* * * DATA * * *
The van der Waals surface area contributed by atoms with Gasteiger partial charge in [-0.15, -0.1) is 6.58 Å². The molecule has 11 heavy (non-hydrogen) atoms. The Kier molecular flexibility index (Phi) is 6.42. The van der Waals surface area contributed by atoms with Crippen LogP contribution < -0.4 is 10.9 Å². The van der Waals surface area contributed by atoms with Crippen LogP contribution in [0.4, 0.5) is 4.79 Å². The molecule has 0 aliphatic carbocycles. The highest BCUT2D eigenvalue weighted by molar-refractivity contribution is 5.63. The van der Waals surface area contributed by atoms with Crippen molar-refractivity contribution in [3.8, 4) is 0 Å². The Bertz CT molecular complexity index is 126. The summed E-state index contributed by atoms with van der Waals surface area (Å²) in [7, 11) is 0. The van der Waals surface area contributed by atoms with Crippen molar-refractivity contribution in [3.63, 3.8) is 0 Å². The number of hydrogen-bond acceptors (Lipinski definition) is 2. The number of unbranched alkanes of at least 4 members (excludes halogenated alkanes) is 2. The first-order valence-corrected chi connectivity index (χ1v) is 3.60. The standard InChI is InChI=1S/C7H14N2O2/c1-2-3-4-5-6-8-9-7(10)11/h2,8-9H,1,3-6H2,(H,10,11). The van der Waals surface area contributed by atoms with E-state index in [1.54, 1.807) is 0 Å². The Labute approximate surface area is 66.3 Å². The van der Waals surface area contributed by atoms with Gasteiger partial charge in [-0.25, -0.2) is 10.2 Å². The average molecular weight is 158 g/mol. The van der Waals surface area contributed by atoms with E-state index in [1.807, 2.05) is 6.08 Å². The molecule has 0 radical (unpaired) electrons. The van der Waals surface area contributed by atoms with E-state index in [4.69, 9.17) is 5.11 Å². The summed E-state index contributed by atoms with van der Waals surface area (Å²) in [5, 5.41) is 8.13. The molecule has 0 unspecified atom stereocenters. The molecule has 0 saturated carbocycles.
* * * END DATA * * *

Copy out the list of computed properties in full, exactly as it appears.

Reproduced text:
The van der Waals surface area contributed by atoms with Gasteiger partial charge in [-0.15, -0.1) is 6.58 Å². The molecule has 11 heavy (non-hydrogen) atoms. The Kier molecular flexibility index (Phi) is 6.42. The van der Waals surface area contributed by atoms with Crippen LogP contribution < -0.4 is 10.9 Å². The van der Waals surface area contributed by atoms with Crippen LogP contribution in [0.4, 0.5) is 4.79 Å². The molecule has 0 aliphatic carbocycles. The highest BCUT2D eigenvalue weighted by molar-refractivity contribution is 5.63. The van der Waals surface area contributed by atoms with Crippen molar-refractivity contribution in [3.8, 4) is 0 Å². The Bertz CT molecular complexity index is 126. The summed E-state index contributed by atoms with van der Waals surface area (Å²) in [7, 11) is 0. The van der Waals surface area contributed by atoms with Crippen molar-refractivity contribution in [3.63, 3.8) is 0 Å². The number of hydrogen-bond acceptors (Lipinski definition) is 2. The number of unbranched alkanes of at least 4 members (excludes halogenated alkanes) is 2. The first-order valence-corrected chi connectivity index (χ1v) is 3.60. The standard InChI is InChI=1S/C7H14N2O2/c1-2-3-4-5-6-8-9-7(10)11/h2,8-9H,1,3-6H2,(H,10,11). The van der Waals surface area contributed by atoms with E-state index in [1.54, 1.807) is 0 Å². The Labute approximate surface area is 66.3 Å². The van der Waals surface area contributed by atoms with Gasteiger partial charge in [-0.25, -0.2) is 10.2 Å². The average molecular weight is 158 g/mol. The van der Waals surface area contributed by atoms with E-state index in [1.807, 2.05) is 6.08 Å². The molecule has 0 radical (unpaired) electrons. The van der Waals surface area contributed by atoms with E-state index in [4.69, 9.17) is 5.11 Å². The summed E-state index contributed by atoms with van der Waals surface area (Å²) in [5, 5.41) is 8.13. The molecule has 0 unspecified atom stereocenters. The molecule has 0 saturated carbocycles.